If you want to become one of those lucky people who soak in new information like a sponge and never forgets an important detail, then the internet is chock full of tips and tools for you, from advice on when and how to learn to tricks to help you cram information into your head.
These techniques are at least somewhat helpful, but according to Norwegian neuropsychologist Ylva Østby, they will only improve your memory at the margins. The real secret to an exceptional memory, she reveals in Adventures in Memory, a book she co-wrote with her novelist sister Hilde Østby that’s recently been translated into English, is as simple as it is powerful: You need to care.
And, apparently, a whole bunch of geniuses agrees with her.
The post homes in on a truth about memory that’s so simple we often overlook just how powerful it is — we remember information best when it’s meaningful to us.
That meaning can be something simple such as a connection to an idea we already know. For example, it’s hard to remember people’s names when you’re first introduced to them because their names have no associations to attach to. That’s why linking the person you meet with some existing memory — i.e., “This is Joe from Alaska where Uncle Barry went on vacation last year” — makes it far more likely you will remember their name.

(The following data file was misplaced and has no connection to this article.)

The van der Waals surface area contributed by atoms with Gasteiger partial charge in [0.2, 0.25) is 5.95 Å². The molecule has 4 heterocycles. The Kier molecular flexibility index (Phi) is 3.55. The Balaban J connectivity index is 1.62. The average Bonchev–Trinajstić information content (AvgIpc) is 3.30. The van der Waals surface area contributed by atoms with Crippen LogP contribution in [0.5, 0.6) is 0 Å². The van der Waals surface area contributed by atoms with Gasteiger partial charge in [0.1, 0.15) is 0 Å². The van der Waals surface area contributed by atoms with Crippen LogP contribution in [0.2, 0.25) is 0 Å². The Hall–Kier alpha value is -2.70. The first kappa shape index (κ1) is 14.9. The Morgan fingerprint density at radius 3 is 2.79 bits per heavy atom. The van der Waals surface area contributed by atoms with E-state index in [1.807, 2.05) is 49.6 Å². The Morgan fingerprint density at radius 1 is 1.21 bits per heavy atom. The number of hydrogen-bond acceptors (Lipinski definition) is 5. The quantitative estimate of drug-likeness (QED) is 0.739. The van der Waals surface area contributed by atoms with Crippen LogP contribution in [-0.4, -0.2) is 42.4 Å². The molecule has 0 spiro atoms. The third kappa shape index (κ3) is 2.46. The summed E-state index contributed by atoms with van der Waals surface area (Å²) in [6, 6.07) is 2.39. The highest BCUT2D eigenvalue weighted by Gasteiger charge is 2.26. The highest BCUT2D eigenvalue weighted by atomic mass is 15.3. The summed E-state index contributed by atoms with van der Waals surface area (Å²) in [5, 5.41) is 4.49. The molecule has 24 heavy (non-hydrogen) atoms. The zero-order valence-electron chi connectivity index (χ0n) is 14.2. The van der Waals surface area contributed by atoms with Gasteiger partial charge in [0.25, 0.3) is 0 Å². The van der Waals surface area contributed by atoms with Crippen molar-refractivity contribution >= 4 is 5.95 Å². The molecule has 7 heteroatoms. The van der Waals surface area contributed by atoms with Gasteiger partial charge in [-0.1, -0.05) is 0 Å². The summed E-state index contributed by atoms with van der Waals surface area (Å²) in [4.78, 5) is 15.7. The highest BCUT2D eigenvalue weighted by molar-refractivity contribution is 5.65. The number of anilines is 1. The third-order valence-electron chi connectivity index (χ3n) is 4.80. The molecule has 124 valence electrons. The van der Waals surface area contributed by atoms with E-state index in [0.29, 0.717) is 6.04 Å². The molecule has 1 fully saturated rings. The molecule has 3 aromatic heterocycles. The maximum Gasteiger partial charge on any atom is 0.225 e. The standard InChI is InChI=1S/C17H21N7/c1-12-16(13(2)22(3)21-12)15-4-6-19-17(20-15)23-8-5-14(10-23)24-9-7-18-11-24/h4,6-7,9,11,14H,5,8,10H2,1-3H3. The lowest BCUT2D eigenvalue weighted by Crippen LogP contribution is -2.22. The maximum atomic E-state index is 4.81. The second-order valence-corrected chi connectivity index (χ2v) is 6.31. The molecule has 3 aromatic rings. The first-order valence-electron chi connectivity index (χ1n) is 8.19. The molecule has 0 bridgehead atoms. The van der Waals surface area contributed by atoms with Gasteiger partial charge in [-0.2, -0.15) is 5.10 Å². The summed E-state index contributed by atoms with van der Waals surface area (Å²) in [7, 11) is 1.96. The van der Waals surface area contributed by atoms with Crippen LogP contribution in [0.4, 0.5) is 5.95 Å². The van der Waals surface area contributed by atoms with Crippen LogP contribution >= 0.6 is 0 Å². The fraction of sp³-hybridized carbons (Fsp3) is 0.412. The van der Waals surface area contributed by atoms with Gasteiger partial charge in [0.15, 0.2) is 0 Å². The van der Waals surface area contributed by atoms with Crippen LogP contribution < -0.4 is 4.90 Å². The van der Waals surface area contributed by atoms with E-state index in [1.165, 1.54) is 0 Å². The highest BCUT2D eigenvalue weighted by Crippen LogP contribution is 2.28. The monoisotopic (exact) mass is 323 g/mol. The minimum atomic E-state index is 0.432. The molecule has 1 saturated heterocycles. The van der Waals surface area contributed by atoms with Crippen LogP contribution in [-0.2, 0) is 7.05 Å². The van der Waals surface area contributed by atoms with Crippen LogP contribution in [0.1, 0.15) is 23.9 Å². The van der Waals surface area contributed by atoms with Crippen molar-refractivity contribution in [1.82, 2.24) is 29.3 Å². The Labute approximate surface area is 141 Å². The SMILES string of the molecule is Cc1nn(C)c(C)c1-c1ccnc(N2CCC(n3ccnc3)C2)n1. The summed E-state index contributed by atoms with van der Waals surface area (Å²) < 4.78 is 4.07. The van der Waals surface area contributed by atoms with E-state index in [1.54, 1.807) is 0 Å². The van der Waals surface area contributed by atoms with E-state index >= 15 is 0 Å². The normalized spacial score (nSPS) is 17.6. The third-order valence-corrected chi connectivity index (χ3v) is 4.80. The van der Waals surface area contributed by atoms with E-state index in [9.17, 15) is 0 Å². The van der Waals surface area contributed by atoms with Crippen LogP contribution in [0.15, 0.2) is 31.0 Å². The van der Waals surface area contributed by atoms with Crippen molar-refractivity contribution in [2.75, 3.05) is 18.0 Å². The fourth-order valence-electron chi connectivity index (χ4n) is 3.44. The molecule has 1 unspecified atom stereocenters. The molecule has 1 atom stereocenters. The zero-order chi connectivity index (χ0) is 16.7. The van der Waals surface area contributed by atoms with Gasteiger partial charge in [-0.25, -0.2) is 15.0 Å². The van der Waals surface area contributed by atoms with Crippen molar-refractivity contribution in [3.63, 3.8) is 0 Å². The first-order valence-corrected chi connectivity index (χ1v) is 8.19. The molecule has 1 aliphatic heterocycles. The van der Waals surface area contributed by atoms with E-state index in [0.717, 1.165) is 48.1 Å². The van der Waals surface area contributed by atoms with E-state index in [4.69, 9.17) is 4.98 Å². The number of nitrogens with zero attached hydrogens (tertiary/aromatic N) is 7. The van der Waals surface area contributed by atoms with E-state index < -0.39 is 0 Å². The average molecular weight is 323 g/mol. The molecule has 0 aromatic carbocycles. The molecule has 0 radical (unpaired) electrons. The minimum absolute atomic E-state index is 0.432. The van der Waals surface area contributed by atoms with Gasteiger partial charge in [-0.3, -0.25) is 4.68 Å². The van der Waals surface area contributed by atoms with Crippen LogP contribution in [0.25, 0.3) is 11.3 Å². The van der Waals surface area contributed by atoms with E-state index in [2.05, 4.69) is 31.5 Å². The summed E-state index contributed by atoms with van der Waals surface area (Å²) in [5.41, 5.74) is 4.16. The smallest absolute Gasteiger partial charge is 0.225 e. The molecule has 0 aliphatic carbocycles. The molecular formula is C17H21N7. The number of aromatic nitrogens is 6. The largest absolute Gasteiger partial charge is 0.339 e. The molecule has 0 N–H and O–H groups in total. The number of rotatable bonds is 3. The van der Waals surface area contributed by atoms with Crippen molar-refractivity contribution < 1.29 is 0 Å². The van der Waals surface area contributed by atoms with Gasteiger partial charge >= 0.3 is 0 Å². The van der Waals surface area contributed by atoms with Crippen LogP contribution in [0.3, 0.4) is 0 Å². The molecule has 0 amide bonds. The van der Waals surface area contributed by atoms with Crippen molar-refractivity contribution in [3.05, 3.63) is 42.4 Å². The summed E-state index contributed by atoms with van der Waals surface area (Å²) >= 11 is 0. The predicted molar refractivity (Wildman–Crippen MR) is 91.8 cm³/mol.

Some of the smartest minds in business already understand this truth, not just when it comes to names but in regards to all kinds of learning. Both Elon Musk and Bill Gates have advised those looking to learn faster to start by building up a foundation of basic concepts in whatever domain you’re focusing on. Then, you can branch out to learn the details. This speeds up learning in the same way the “Uncle Barry from Alaska” trick helps you remember names. It gives new information something to stick to.
Passion supercharges your memory
But finding meaning in new memories can be about more than just connecting them with what you already know. It’s also about how much you care.
“The Østbys explain that the strongest memory networks are created ‘when we learn something truly meaningful and make an effort to understand it,'” notes Farnam Street. “They describe someone who is passionate about diving and thus ‘will more easily learn new things about diving than about something she’s never been interested in before.'”
In short, the more you care about a subject, the faster you’ll learn it. And the difference between giving a damn or not trumps all the memory tricks out there. “Many people who rely on their memories don’t use mnemonic techniques, nor do they cram. They’re just passionate about what they do,” the Østbys note.
This may be why, when Einstein offered his young son advice on how to learn to play the piano, he focused on passion. “Mainly play the things on the piano which please you, even if the teacher does not assign those. That is the way to learn the most, that when you are doing something with such enjoyment that you don’t notice that the time passes. I am sometimes so wrapped up in my work that I forget about the noon meal,” the genius wrote.
All of this advice points in the same direction. The more meaningful information is to you, the faster you’ll remember it. That might not help you get through that required class you find dry as day-old toast, but it does mean there is nothing wrong with your leaky brain